Skeletal & Postural Assessment

The main reason I like to look at a horse’s posture, is if you take a theoretical horse and remove all the muscles, you are left with a skeleton. But the skeleton without muscles would collapse. Therefore, when you assess the skeleton it gives you an indication of which muscles are pulling the skeletal frame out of alignment. This will help you assess your horse for their massage treatment. It will allow you to specifically target the right muscles for the right reasons.

In my work as a physiotherapist, it’s important to conduct a massage treatment for a reason, in the industry, its termed as ‘clinical reasoning’. As an owner, it will be nice for your horse to have a full body massage and it will help their mental health as well as physical health. But if you’re looking to improve their way of going, performance or help an injury recover, you need to identify the areas that need help. 

So, with your skeletal, postural, muscular and palpation assessment you will be able to build a map of the areas that need targeted massage attention. Then in the next lesson, you’ll learn about the massage strokes you can use to deliver the correct type of treatment to those areas.

Along with the video and the prompts below, assess your horse’s posture from a skeletal perspective. You’ll move on to muscle assessment next.


Areas to Assess

Forelimb confirmation

Download front feet images from Lesson Materials

From the picture of Minstrel’s front feet, we can see that the left fore (on the right side as you look at it) looks quite even either side of the plumb line. the right fore looks a little out of balance, but I suspect this is the angle of the picture rather a defect.  If you’re using photos then take a few pictures to get an overall picture rather than rely on one.

Look at your horse’s feet and ask yourself these questions:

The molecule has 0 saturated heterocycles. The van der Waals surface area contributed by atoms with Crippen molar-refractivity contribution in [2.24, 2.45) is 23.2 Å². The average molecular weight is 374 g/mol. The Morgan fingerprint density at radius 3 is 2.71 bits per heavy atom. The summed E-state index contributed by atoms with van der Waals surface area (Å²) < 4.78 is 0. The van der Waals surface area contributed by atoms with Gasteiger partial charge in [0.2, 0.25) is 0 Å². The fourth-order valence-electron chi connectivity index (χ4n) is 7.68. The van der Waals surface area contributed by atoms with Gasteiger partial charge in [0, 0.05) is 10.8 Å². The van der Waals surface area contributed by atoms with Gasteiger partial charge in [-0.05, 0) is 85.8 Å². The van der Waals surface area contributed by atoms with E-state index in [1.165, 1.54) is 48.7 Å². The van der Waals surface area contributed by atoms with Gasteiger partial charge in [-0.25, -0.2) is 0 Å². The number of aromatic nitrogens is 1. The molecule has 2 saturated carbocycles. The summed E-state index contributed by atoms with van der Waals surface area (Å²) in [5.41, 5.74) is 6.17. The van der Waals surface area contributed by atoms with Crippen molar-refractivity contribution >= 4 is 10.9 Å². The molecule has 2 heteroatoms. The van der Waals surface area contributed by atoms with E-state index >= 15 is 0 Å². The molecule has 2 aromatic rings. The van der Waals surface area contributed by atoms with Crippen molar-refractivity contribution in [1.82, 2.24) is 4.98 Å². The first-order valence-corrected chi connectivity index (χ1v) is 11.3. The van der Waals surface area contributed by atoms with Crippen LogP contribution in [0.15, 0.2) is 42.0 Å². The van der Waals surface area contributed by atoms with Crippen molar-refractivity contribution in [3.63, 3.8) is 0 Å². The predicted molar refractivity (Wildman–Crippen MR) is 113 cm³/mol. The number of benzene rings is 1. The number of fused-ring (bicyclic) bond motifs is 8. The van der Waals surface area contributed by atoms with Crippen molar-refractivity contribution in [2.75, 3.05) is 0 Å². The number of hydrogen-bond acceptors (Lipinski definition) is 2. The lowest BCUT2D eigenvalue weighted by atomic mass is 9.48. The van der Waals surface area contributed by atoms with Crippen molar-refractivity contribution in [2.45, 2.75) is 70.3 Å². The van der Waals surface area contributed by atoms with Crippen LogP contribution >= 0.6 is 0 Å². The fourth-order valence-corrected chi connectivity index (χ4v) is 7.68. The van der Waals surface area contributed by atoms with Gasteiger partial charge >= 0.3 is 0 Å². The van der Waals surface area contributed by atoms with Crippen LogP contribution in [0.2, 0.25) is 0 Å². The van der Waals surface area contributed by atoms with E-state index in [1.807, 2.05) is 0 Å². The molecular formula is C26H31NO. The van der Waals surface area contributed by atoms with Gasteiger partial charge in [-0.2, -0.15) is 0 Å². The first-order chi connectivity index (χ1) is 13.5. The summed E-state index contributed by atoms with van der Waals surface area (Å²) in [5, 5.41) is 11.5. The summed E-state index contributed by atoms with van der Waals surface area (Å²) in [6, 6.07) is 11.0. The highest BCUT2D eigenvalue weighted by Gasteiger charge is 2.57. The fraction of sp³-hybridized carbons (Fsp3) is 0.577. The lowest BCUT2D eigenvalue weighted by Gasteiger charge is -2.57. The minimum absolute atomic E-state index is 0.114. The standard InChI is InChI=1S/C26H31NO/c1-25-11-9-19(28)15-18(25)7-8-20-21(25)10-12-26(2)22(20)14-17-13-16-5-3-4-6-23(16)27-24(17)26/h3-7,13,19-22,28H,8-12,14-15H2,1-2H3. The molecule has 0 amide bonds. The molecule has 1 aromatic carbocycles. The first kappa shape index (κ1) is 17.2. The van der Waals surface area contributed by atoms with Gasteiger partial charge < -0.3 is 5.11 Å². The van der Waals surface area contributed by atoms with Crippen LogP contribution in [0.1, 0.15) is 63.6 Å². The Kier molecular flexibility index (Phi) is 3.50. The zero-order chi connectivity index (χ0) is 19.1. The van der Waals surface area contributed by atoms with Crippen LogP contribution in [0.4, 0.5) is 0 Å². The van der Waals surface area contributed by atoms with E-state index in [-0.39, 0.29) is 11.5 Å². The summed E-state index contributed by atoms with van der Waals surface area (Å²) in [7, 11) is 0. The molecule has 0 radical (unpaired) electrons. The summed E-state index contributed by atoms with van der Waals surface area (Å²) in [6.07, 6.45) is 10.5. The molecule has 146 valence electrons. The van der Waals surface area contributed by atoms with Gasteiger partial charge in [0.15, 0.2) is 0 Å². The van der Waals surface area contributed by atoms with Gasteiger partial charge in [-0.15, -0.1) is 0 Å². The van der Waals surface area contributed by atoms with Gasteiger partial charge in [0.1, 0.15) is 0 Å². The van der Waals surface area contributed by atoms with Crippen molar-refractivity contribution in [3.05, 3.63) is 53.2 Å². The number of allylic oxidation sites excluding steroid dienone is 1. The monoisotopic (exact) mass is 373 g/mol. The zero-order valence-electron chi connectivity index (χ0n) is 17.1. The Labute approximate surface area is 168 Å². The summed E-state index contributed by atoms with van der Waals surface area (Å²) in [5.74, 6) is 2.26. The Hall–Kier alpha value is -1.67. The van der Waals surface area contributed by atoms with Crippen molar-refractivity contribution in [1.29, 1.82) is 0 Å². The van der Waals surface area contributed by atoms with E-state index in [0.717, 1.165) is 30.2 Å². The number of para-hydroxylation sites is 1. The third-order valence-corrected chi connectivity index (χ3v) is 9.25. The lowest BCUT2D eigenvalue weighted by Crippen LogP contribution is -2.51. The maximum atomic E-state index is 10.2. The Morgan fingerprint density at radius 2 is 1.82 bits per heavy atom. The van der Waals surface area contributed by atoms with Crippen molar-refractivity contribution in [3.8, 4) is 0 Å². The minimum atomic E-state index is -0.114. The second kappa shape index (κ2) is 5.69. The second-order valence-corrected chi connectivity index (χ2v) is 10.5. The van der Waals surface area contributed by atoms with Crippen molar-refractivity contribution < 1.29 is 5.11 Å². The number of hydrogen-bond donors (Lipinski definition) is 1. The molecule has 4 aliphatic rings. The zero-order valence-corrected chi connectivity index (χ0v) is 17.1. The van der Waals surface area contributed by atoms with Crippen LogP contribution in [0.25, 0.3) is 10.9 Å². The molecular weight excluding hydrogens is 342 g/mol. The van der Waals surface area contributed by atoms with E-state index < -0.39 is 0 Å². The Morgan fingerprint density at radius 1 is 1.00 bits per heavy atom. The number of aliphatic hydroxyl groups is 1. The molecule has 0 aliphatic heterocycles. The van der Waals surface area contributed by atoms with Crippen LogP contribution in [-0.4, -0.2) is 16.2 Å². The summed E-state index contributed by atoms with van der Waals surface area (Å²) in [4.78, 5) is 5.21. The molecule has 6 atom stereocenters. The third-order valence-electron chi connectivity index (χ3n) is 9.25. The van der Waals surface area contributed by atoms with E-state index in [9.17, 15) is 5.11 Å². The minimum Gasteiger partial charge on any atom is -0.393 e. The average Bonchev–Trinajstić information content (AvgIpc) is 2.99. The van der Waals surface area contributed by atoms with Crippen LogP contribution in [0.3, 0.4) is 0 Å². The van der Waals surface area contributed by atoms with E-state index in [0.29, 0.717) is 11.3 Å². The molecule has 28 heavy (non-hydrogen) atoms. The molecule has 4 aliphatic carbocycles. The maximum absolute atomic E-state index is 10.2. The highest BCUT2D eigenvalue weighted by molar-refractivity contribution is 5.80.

1. Do you they sit nicely under the body?
  2. Do they come in towards the mid-line or is the stance quite wide?
  3. Do the toes point straight ahead or turn in or out? 
  4. Is there more wear on the inside or outside edges of the hoof or shoes?

Spinal Assessment

Download core strength and dorsal line images from Lesson Materials

From the core strength picture, this is of a horse that had been out of work for a while, you can see that the belly sags towards the ground and he has no top line, forcing the spine into extension. this closes up the dorsal spines and can contribute to kissing spines. 

Looking at the dorsal line picture, you can see that Minstel deviates to the right, and when you watch the video’s you’ll notice he stands like that most of the time. When assessing Minstrels muscles, he is always tight through his right shoulder and thoracic part of his longissimus and the left side is a bit weaker. His owner informs me that under saddle she feels like she has to ride him stronger through the left side as he doesn’t bring his left hind underneath him. 

Now look at your horse’s spine from the side and from overhead.

  1. From the side, does the spine dip?
  2. How is your horse’s core strength and top line?
  3. Is the top line helping your horse’s spine stay in neutral alignment or is the lack of muscle causing the spine to extend and drop towards the belly?
  4. Square your horse up. Stand behind your horse and look from the tail through to the ears and note whether your horse’s spine is straight or whether there are little curves or deviations?

Base Stance Assessment

  1. Look at your horse from both sides and note the position of his legs. 
  2. Do the forelimbs sit underneath the shoulder, or do they come back a little?
  3. Do the hind limbs sit directly under the pelvis, or they out behind your horse or right underneath his belly?

Pelvic Assessment

Download pelvic assessment image from Lesson Materials

From the pelvic assessment photo, you can see that this racehorse has an obvious injury on the right side of his pelvis. It is completely asymmetrical, with noticeable muscle wastage on the right-hand side. He is also leaning to the left side to remove the weight from his right hind. 

If it’s safe for you to do so, stand your horse square. Reach your arms around until you find the tuber coxae on each side and ask yourself the following questions.

  1. Do your hands feel level or is one higher than the other?
  2. Is one hand further forward?
  3. Just looking rather than measuring, Is one hand further away from the midline than the other?

Hindlimb Assessment

Looking at your horse’s hind legs from behind:

  1. Do the hocks sit straight?
  2. Do the hocks point outwards or inwards?

Make any notes on your horse’s conformation that you may think are relevant. 

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